If speculation that German discount supermarket, Lidl, is preparing to launch into the Australian market is correct, it will be the biggest shake up in the grocery sector since Aldi’s arrival in 2001.
With potentially five viable combatants in the mix, the way we shop and how supermarkets and suppliers compete, will fundamentally change.
It’s not a matter if, but when
While Lidl has stated it has “no current plans”, it recently trademarked 500 brand names in Australia, including its own, and there have been media reports of it investigating logistics and distribution options.
It has just confirmed its long vaunted expansion into the United States.
Woolworths’ chief executive Grant O’Brien has sought to allay investor concerns about the impact of Lidl by pointing out it would take time for another grocer to gain traction and scale in the market - but with Aldi having laid down the foundations, market penetration and expansion will happen a lot quicker.
But it’s important not to understate the enthusiasm Australian shoppers have shown for the discounter model and more importantly, private label products. It is likely that private label product manufacturers would enthusiastically want to work with Lidl. Where once the option was to deal with either the big two or Metcash’s IGA stores, suppliers now have opportunities with Aldi and potentially Lidl. Lidl’s entry could provide a fundamental shift in power from the big supermarkets to suppliers.
Should the supermarkets be a Lidl worried?
The Schwarz Group, owners of Lidl, are the fourth largest retailer in the world, operating across more than 26 counties and generating more than US$100 billion in sales every year - substantially more than Australia’s Coles and Woolworths put together.
With more than 60% of revenues coming from its international operations, Lidl has both scale and foreign market entry know-how on its side. Lidl’s stores are larger than an Aldi site and while predominantly carrying private label products, they offer a fixed ranged of appliances, general merchandise, apparel and brand name products. All at very low prices.
Across Europe and the United Kingdom, discounters like Aldi, Lidl and Netto have carved out a strong market position and attained shopper loyalty. In Britain, the Lidl brand was considered more likable than Twitter, by young people, aged 18 to 24 years. We should expect to see the same market shift here in Australia.
If the experience of UK brands such as Sainsbury’s and Tesco are a guide, Coles and Woolworths should expect to lose market share. But it is independent grocers that would be would the worst hit. As the grocery market polarises, with full-line supermarkets at one end and discounters at the other, being stuck in the middle is not the place you want to be.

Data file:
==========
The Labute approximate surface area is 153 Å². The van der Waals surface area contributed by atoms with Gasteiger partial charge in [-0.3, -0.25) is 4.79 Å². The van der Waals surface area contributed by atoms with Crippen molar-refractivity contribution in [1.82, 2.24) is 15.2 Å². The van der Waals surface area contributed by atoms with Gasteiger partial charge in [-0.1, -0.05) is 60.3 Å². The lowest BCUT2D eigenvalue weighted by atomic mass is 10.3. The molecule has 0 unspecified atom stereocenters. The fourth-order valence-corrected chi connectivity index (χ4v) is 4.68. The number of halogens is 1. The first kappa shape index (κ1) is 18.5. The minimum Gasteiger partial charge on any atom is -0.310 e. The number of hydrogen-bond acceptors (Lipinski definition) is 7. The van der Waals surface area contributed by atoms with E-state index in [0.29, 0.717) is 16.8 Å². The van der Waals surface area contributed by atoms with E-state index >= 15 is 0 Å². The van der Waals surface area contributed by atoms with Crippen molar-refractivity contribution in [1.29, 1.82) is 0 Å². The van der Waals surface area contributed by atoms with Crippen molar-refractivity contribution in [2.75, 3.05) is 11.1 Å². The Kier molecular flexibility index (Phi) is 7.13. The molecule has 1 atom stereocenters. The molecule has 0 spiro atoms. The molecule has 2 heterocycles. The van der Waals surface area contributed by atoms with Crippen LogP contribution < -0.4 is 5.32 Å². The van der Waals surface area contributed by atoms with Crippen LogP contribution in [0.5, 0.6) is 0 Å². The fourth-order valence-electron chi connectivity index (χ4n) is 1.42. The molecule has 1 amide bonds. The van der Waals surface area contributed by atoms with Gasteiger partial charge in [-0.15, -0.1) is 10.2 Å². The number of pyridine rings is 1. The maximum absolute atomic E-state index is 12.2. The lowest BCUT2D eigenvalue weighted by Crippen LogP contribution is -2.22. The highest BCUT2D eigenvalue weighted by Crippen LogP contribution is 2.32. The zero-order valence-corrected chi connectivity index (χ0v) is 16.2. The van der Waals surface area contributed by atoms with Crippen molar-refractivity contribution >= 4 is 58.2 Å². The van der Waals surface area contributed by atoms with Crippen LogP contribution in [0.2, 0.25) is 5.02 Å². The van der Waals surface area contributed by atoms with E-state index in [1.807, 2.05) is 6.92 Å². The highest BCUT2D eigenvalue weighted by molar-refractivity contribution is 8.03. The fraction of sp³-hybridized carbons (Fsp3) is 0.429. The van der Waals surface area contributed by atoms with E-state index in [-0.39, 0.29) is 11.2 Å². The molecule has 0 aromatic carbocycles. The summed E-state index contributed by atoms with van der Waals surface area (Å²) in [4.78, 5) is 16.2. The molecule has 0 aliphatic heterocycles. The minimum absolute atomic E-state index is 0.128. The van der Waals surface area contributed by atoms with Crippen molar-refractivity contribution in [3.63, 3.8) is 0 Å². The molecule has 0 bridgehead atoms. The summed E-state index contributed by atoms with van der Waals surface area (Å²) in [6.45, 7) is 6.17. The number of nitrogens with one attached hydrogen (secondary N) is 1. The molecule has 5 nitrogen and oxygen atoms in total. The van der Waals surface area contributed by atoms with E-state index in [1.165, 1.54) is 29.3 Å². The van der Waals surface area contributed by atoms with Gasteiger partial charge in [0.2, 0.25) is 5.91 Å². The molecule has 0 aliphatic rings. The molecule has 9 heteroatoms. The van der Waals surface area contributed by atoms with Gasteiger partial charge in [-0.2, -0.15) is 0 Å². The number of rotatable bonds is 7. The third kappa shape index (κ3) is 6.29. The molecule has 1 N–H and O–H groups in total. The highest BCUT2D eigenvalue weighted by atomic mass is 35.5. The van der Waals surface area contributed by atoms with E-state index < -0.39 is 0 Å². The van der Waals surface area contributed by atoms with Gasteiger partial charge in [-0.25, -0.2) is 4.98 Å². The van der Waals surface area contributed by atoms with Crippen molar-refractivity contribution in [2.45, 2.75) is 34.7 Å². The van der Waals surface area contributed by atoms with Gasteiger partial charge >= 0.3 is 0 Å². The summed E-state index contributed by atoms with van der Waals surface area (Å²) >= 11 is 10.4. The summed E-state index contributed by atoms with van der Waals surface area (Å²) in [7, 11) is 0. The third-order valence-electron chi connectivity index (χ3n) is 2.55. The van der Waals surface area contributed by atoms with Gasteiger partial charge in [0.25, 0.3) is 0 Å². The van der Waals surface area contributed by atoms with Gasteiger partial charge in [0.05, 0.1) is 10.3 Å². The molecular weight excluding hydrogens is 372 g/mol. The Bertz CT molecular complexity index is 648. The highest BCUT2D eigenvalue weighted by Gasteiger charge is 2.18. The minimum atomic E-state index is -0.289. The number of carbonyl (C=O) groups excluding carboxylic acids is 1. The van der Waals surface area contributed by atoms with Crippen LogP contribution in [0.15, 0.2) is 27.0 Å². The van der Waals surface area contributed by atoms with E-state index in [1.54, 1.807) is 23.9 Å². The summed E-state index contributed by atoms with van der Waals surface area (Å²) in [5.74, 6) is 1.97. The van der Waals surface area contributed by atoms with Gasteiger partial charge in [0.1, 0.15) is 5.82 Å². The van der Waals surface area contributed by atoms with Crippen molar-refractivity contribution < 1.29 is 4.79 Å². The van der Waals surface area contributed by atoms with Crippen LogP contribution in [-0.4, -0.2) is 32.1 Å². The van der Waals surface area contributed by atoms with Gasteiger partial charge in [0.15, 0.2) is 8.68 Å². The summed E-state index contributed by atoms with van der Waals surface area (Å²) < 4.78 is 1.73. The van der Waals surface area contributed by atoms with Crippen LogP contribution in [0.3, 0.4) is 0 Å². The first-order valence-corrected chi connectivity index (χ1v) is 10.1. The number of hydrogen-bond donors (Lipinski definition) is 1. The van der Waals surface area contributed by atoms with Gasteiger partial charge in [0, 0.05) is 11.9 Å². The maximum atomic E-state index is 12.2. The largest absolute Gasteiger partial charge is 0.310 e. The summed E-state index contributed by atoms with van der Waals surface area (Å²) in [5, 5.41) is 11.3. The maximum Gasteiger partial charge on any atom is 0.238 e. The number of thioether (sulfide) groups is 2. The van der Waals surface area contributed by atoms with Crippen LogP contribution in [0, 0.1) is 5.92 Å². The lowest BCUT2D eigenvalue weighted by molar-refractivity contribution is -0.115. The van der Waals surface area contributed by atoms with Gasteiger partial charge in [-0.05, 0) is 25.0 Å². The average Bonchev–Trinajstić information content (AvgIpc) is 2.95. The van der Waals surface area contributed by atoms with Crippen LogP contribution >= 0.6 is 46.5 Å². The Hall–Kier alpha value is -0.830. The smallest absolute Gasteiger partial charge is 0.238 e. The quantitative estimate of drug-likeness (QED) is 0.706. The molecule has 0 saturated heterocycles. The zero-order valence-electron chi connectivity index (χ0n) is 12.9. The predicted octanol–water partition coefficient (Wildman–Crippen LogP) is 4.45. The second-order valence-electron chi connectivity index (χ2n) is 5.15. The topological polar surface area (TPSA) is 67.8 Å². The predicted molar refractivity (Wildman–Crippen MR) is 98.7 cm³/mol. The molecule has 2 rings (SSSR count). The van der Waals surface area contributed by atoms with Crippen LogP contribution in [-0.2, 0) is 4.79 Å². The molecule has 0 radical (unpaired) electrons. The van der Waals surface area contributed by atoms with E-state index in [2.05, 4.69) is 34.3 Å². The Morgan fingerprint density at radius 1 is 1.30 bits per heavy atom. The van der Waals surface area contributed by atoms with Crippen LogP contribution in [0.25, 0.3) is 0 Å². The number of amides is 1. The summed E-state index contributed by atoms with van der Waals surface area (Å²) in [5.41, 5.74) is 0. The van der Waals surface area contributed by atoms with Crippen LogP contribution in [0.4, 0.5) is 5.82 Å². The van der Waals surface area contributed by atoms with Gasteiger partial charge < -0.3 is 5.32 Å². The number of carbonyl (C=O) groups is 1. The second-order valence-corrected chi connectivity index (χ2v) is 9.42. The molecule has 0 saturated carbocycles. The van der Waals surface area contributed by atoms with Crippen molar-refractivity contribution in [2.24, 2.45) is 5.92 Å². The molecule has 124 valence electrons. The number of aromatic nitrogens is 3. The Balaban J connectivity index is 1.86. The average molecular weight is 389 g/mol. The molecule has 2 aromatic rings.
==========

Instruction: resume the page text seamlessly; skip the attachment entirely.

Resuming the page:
It appears that Metcash’s IGAs are already experiencing this shift.
What might this mean for shoppers?
Shoppers are visiting supermarkets more frequently than ever before, with most seeking “good value” and “low prices”. In any given week, customers shop across several brands and are no longer loyal to one.
With grocery prices in decline since the “supermarket wars” began, it goes without saying that shoppers will be winners.
Strategically, it is not uncommon for global firms to keep their market expansion and entry plans to themselves, rather than letting the incumbents know their planned locations and who their proposed suppliers may be, as global food retailers greatly rely on local supply and third party logistics providers.
The current leaks surrounding trademarking activity and alleged discussions with suppliers and logistic providers would not be sitting well with Lidl, and this may hasten their entry plans, before competitors can lock up key locations and suppliers.
Aldi raised such concerns against both supermarkets in its submission to the 2008 ACCC inquiry into the competitiveness of retail prices for standard groceries.
In a move possibly indicating the big supermarkets want to lock in supply before Lidl arrives, Woolworths has been attempting to negotiate to extend supplier contracts from 18 months to between three to five years.
While it will be tempting to compete on price, trying to beat these global discounters at the own game is fraught with danger. Such at strategy hasn’t worked elsewhere. In the UK and (specifically Holland), the impact of a prolonged price war has lead to eroded margins, and led to loss of market share and closures.
Woolworths and Coles should focus on what the discounters don’t offer, rather than compete on what they do best. IGAs appear the most exposed with the current business model not allowing operators to compete on range or price; accordingly we should expect to see structural change here.
With Aldi’s expansion into Western Australia and South Australia, and potentially Lidl’s entry, shoppers and suppliers will be the winners at the end of the day. As the market, once concentrated around the “big two” starts to distribute proportionately across all five players, shoppers will see lower prices, and suppliers, a greater choice of trading partners.
Gary Mortimer does not work for, consult to, own shares in or receive funding from any company or organisation that would benefit from this article, and has no relevant affiliations.
Authors: The Conversation